And after some reflection and a lot of wailing, I think that’s what’s happened here. What the audience and Narrativa expects is that Jakes will have his moment of closure. If you look at the twitter timeline for Jakes during the finale, it was full of “go on, Little Pete!” “come on, Jakes, do it for Pete” and “A41” and so on. In my house, even up till the point that Angela appeared, people were convinced Jakes was the shooter. By all rights, Jakes should have seen the monster from his nightmares go down forever.
We, as an audience, expect that the one who has been wronged should have that moment of closure. What we’re used to from traditional drama practically demands it – character undergoes deep and terrible trauma, character comes back and faces the evil along with the Big Damn Hero, character has his moment and is Suddenly Magically Free to Move On, After a Few Thoughtful One-Liners, Cue Theme Music.
Russell Lewis avoided that. All we’re left with is a single, understated shot of a drunk Jakes in absolute torment (seriously, though, someone give Jack Laskey a BAFTA), smoking his characteristic cigarettes (but with a longer pull on the firey/ashy bit - I’m not a smoker so forgive the very technical terminology - does anyone know if that’s somehow symbolic? Maybe it shows that he’s almost as burned out as that cig?).
And that, again, is more realistic, more moving, and more hard-hitting a choice. Because in real life, nothing is quite that ordered or glib. People do not magically get closure by joining in a Good Guys Face the Oddly Talkative Villain moment. Often, victims of trauma will find it hard to even accept what happened - as millefleur12 pointed out in this amazing on-point meta here, this is literally the first time Jakes has even spoken out loud about his abuse. Or admitted it to himself. He’s been in a sort of denial. In many ways, his coping mechanism was similar to Angela’s, just to a lesser extent. Angela’s brain blocked out the fact that it ever happened, while Jakes’ decided to never ever dwell on it. When this support system fell away, the sudden overwhelming emotion was enough to drive her to suicide. From that viewpoint, as heartbreaking as it is to see him collapse so completely, it’s more believable that he needs time to even be able to get up from that table. This moment is overwhelming for him.
While we, as an audience, would have felt “~better~” (for lack of a more appropriate word) if he had joined Morse in facing down Deare, Russ Lewis has refrained from that trope, and it’s more thought-provoking drama as a result.
- Also. Plot wise. There has to be a reason for all the characters being where they are at that point in time.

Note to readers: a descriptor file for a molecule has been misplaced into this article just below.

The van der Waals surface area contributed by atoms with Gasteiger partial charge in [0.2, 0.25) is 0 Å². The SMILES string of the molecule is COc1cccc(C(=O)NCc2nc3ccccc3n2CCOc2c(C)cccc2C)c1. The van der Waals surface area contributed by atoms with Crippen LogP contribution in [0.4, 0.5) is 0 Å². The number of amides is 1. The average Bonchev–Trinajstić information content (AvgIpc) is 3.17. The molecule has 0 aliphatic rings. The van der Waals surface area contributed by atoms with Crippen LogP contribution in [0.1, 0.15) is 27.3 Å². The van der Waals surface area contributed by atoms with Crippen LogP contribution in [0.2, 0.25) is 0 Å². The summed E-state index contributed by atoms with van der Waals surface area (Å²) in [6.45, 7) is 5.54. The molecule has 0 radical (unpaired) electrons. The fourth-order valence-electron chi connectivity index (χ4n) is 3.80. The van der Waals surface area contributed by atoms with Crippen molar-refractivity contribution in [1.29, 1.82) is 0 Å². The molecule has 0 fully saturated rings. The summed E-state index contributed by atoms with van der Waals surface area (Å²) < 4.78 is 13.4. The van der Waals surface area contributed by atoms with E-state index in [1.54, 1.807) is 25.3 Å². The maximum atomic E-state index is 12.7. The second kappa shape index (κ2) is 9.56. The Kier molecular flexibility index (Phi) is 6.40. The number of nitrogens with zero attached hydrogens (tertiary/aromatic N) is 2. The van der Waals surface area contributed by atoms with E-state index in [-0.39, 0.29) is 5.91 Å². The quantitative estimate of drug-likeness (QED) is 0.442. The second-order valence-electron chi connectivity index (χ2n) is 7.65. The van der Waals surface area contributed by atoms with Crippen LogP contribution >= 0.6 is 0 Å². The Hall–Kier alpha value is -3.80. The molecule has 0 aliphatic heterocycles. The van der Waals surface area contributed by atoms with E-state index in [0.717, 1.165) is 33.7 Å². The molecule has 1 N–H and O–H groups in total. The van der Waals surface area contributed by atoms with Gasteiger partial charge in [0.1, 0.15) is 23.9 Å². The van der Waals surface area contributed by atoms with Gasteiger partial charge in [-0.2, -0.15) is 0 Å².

- Deare is now dead.
- That means Morse’s main nemesis is going to be Chard and his merry band of shadowy Masons/I don’t even know what they are, powerful middle-aged men in suits.
- Chard does not know Jakes’ secret, and I doubt that Deare told him. There’s no-one left to ID Jakes as a Blenheim boy - faces change over time, and as was mentioned quite a lot, he was one of the youngest children there - as far as Chard is concerned, Jakes is “on his side.”
- Jakes, on the other hand, is very likely to know that Chard and Deare are/were working together, or to find this out at some point, whether from Chard himself, or from someone else. Perhaps he already was aware of Chard being “Deare’s man”, and still kept up the pally demeanour -either out of self-preservation or common sense. I think Lewis has set up the stage so that Jakes can now upset the apple-cart full of bad apples - while disguising himself as one.
Finally - a thought about Strange. I’m beginning to think that he’s already made his choice. He knew full well how Tommy Cork got into Blenheim Vale, he saw it. And yet, when talking to Bright, he deliberately frames it so that it looks like Tommy Cork could have just wandered there, that “he has no recollection of how he got there”. This allows them to get the child out of the Deare collective’s clutches, and back to his mother, where he’d be (relatively) safe(r). Maybe he spoke to Tommy in a hidden scene, before bringing him out to Bright, and told him to keep his powder dry? Or maybe did go to see Bright with the paper, and he’s in on it. It might be that Morse has a collective of people placed to help him, but each not knowing what the other is up to.
JAKES CAN TESTIFY THST MORSE WAS IN THE PUB WITH HIM WHEN THE DOC WAS BEING MURDERED THEREFORE GIVING HIM AN ALIBI!!!!!!
So can the rest of the pub and Strange when he decides which side he’s on.